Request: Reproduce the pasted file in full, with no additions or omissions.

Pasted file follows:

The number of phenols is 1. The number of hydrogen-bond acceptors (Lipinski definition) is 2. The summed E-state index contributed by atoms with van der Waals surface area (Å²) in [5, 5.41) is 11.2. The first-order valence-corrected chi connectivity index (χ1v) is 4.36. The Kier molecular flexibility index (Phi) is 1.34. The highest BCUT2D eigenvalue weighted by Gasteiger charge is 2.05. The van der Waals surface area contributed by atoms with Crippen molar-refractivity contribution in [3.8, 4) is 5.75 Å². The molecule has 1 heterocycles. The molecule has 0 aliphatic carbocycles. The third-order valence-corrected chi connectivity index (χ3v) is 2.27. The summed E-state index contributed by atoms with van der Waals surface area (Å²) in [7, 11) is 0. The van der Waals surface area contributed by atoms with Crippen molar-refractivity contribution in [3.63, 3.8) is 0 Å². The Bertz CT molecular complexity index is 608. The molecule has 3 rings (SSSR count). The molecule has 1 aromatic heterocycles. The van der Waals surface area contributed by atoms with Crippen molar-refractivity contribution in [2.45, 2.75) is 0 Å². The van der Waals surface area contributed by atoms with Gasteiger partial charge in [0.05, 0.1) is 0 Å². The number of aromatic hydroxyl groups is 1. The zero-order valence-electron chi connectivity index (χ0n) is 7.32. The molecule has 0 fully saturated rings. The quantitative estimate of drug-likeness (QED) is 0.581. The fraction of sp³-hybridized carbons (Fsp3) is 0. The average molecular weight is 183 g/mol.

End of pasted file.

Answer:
The number of phenols is 1. The number of hydrogen-bond acceptors (Lipinski definition) is 2. The summed E-state index contributed by atoms with van der Waals surface area (Å²) in [5, 5.41) is 11.2. The first-order valence-corrected chi connectivity index (χ1v) is 4.36. The Kier molecular flexibility index (Phi) is 1.34. The highest BCUT2D eigenvalue weighted by Gasteiger charge is 2.05. The van der Waals surface area contributed by atoms with Crippen molar-refractivity contribution in [3.8, 4) is 5.75 Å². The molecule has 1 heterocycles. The molecule has 0 aliphatic carbocycles. The third-order valence-corrected chi connectivity index (χ3v) is 2.27. The summed E-state index contributed by atoms with van der Waals surface area (Å²) in [7, 11) is 0. The van der Waals surface area contributed by atoms with Crippen molar-refractivity contribution in [3.63, 3.8) is 0 Å². The Bertz CT molecular complexity index is 608. The molecule has 3 rings (SSSR count). The molecule has 1 aromatic heterocycles. The van der Waals surface area contributed by atoms with Crippen molar-refractivity contribution in [2.45, 2.75) is 0 Å². The van der Waals surface area contributed by atoms with Gasteiger partial charge in [0.05, 0.1) is 0 Å². The number of aromatic hydroxyl groups is 1. The zero-order valence-electron chi connectivity index (χ0n) is 7.32. The molecule has 0 fully saturated rings. The quantitative estimate of drug-likeness (QED) is 0.581. The fraction of sp³-hybridized carbons (Fsp3) is 0. The average molecular weight is 183 g/mol.